What can the funds be spent on?


The PPP Loans are primarily meant to help businesses keep workers on the payroll. Hence,

borrowers will need to spend at least 60% of the loan amount on qualified payroll expenses.

The other 40% may be spent on other qualified non-payroll expenses. Eligible non-payroll expenses include:


  • Rent

  • Mortgage interest

  • Utilities

  • Covered operations expenditure

  • Covered property damage cost

  • Covered supplier cost

  • Covered worker protection expenditure


In order to secure PPP Loan forgiveness, you will also need to maintain proper accounting and payroll records to demonstrate that the funds were spent appropriately.




Calculating the Partnership Payroll Cost


If you’re an owner in a partnership and do not give yourself a salary through a payroll service, you are likely still eligible for the PPP Loan as long as your earnings are reported on your Schedule K-1.


In order to calculate each partner's individual salary, use the following process:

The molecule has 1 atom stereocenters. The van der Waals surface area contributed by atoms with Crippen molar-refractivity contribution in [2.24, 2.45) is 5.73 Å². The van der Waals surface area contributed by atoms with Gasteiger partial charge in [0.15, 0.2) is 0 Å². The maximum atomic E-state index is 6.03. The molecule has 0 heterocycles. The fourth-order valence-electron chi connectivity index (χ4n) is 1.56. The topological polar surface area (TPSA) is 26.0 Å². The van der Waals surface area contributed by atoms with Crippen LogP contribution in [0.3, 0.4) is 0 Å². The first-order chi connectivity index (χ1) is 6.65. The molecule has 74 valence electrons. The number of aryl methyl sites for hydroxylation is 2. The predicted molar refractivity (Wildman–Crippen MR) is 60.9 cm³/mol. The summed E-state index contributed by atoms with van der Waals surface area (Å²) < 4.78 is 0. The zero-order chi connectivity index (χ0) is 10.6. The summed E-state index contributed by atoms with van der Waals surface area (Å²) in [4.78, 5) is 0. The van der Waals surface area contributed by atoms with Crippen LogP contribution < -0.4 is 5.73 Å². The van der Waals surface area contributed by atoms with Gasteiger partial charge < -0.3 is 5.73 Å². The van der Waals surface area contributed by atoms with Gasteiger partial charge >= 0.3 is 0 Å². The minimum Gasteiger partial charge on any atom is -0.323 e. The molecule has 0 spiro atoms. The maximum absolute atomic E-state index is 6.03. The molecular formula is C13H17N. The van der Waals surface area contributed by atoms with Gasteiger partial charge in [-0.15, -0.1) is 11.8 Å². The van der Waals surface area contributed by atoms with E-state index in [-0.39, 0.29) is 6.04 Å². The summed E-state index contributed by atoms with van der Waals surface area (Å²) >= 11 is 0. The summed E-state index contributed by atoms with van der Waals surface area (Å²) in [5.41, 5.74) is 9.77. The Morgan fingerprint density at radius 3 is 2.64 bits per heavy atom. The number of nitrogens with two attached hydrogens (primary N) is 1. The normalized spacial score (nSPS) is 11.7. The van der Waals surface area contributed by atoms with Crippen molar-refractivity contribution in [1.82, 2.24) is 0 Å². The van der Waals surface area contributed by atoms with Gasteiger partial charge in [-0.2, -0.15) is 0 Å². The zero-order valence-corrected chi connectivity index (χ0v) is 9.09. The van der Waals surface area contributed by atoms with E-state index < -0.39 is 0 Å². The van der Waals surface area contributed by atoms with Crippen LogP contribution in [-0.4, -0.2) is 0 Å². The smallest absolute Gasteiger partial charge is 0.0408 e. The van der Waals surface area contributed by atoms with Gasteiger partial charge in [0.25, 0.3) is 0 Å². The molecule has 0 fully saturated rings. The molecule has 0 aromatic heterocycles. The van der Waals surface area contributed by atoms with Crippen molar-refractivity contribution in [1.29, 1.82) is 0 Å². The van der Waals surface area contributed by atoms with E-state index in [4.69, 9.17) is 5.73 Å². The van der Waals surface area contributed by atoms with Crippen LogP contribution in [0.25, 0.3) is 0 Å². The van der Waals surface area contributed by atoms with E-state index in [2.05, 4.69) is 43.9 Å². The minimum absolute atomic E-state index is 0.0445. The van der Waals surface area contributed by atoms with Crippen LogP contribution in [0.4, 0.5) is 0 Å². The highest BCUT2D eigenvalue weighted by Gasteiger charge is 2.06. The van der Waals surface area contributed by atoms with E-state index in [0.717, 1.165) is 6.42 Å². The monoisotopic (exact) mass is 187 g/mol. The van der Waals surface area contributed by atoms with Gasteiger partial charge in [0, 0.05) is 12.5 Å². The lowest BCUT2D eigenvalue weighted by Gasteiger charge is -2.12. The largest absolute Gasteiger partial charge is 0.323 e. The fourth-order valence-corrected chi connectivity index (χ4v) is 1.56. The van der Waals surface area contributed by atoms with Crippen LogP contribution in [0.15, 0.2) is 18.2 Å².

1. Schedule K-1 (Self-Employment Income) will specify the individual salary of each partner.

  2. Add and multiply this amount by 0.9235. This deducts the partnership entity's share of self-employment tax.

  3. Add all employer contributions (i.e., for health insurance), gross wages, and tips.

  4. The salary must be capped at $100,000 for each partner and each employee.

  5. Add 2019 employer contributions for employee retirement plans (IRS Form 1065 line 18), if applicable

  6. Add 2019 state and local payroll taxes. Do not include Federal payroll taxes in your calculation.

  7. Divide the total sum by 12 months. If your business was not operational for the whole year, use the number of months your business was in operation.